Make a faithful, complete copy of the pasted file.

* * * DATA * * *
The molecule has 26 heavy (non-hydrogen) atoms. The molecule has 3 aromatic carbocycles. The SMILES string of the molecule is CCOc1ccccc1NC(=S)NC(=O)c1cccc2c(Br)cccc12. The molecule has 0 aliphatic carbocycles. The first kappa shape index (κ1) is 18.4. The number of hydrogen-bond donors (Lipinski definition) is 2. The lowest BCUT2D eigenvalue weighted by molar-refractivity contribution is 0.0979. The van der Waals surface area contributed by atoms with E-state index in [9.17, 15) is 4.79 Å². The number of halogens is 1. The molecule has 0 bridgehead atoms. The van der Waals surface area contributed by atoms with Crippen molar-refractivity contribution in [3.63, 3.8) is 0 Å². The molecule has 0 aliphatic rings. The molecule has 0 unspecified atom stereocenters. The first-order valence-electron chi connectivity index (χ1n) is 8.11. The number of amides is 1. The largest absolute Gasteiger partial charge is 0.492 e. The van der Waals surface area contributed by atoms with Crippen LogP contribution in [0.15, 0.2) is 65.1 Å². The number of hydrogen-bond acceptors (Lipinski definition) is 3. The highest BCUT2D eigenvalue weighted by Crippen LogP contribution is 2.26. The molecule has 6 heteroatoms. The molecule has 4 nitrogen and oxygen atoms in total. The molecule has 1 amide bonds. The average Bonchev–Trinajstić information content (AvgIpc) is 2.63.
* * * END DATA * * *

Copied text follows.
The molecule has 26 heavy (non-hydrogen) atoms. The molecule has 3 aromatic carbocycles. The SMILES string of the molecule is CCOc1ccccc1NC(=S)NC(=O)c1cccc2c(Br)cccc12. The molecule has 0 aliphatic carbocycles. The first kappa shape index (κ1) is 18.4. The number of hydrogen-bond donors (Lipinski definition) is 2. The lowest BCUT2D eigenvalue weighted by molar-refractivity contribution is 0.0979. The van der Waals surface area contributed by atoms with E-state index in [9.17, 15) is 4.79 Å². The number of halogens is 1. The molecule has 0 bridgehead atoms. The van der Waals surface area contributed by atoms with Crippen molar-refractivity contribution in [3.63, 3.8) is 0 Å². The molecule has 0 aliphatic rings. The molecule has 0 unspecified atom stereocenters. The first-order valence-electron chi connectivity index (χ1n) is 8.11. The number of amides is 1. The largest absolute Gasteiger partial charge is 0.492 e. The van der Waals surface area contributed by atoms with Crippen LogP contribution in [0.15, 0.2) is 65.1 Å². The number of hydrogen-bond acceptors (Lipinski definition) is 3. The highest BCUT2D eigenvalue weighted by Crippen LogP contribution is 2.26. The molecule has 6 heteroatoms. The molecule has 4 nitrogen and oxygen atoms in total. The molecule has 1 amide bonds. The average Bonchev–Trinajstić information content (AvgIpc) is 2.63.